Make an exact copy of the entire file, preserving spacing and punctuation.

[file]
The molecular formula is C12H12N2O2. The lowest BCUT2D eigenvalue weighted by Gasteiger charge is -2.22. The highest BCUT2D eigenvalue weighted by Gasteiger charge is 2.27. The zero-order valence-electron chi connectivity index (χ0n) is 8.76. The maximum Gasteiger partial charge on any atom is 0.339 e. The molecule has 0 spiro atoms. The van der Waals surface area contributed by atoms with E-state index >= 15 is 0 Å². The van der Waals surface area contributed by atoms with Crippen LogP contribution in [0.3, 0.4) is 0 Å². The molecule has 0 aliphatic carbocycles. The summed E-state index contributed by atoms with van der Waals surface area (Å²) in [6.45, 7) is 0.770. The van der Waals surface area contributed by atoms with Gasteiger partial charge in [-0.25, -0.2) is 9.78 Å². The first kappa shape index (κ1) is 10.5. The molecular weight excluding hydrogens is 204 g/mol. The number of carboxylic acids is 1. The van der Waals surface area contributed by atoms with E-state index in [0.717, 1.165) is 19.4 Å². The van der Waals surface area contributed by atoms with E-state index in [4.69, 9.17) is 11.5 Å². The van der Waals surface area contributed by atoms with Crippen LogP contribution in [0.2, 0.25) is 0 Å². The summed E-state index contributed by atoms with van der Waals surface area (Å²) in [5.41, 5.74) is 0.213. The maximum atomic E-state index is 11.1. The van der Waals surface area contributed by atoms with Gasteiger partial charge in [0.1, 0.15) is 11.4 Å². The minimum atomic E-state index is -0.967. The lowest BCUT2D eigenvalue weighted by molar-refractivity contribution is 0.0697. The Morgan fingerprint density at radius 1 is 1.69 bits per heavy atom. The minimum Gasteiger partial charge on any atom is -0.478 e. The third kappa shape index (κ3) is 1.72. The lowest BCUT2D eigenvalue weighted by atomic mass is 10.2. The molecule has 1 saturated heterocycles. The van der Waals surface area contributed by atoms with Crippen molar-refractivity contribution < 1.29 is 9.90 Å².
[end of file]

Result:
The molecular formula is C12H12N2O2. The lowest BCUT2D eigenvalue weighted by Gasteiger charge is -2.22. The highest BCUT2D eigenvalue weighted by Gasteiger charge is 2.27. The zero-order valence-electron chi connectivity index (χ0n) is 8.76. The maximum Gasteiger partial charge on any atom is 0.339 e. The molecule has 0 spiro atoms. The van der Waals surface area contributed by atoms with E-state index >= 15 is 0 Å². The van der Waals surface area contributed by atoms with Crippen LogP contribution in [0.3, 0.4) is 0 Å². The molecule has 0 aliphatic carbocycles. The summed E-state index contributed by atoms with van der Waals surface area (Å²) in [6.45, 7) is 0.770. The van der Waals surface area contributed by atoms with Gasteiger partial charge in [-0.25, -0.2) is 9.78 Å². The first kappa shape index (κ1) is 10.5. The molecular weight excluding hydrogens is 204 g/mol. The number of carboxylic acids is 1. The van der Waals surface area contributed by atoms with E-state index in [0.717, 1.165) is 19.4 Å². The van der Waals surface area contributed by atoms with E-state index in [4.69, 9.17) is 11.5 Å². The van der Waals surface area contributed by atoms with Crippen LogP contribution in [0.2, 0.25) is 0 Å². The summed E-state index contributed by atoms with van der Waals surface area (Å²) in [5.41, 5.74) is 0.213. The maximum atomic E-state index is 11.1. The van der Waals surface area contributed by atoms with Gasteiger partial charge in [0.1, 0.15) is 11.4 Å². The minimum atomic E-state index is -0.967. The lowest BCUT2D eigenvalue weighted by molar-refractivity contribution is 0.0697. The Morgan fingerprint density at radius 1 is 1.69 bits per heavy atom. The minimum Gasteiger partial charge on any atom is -0.478 e. The third kappa shape index (κ3) is 1.72. The lowest BCUT2D eigenvalue weighted by atomic mass is 10.2. The molecule has 1 saturated heterocycles. The van der Waals surface area contributed by atoms with Crippen molar-refractivity contribution < 1.29 is 9.90 Å².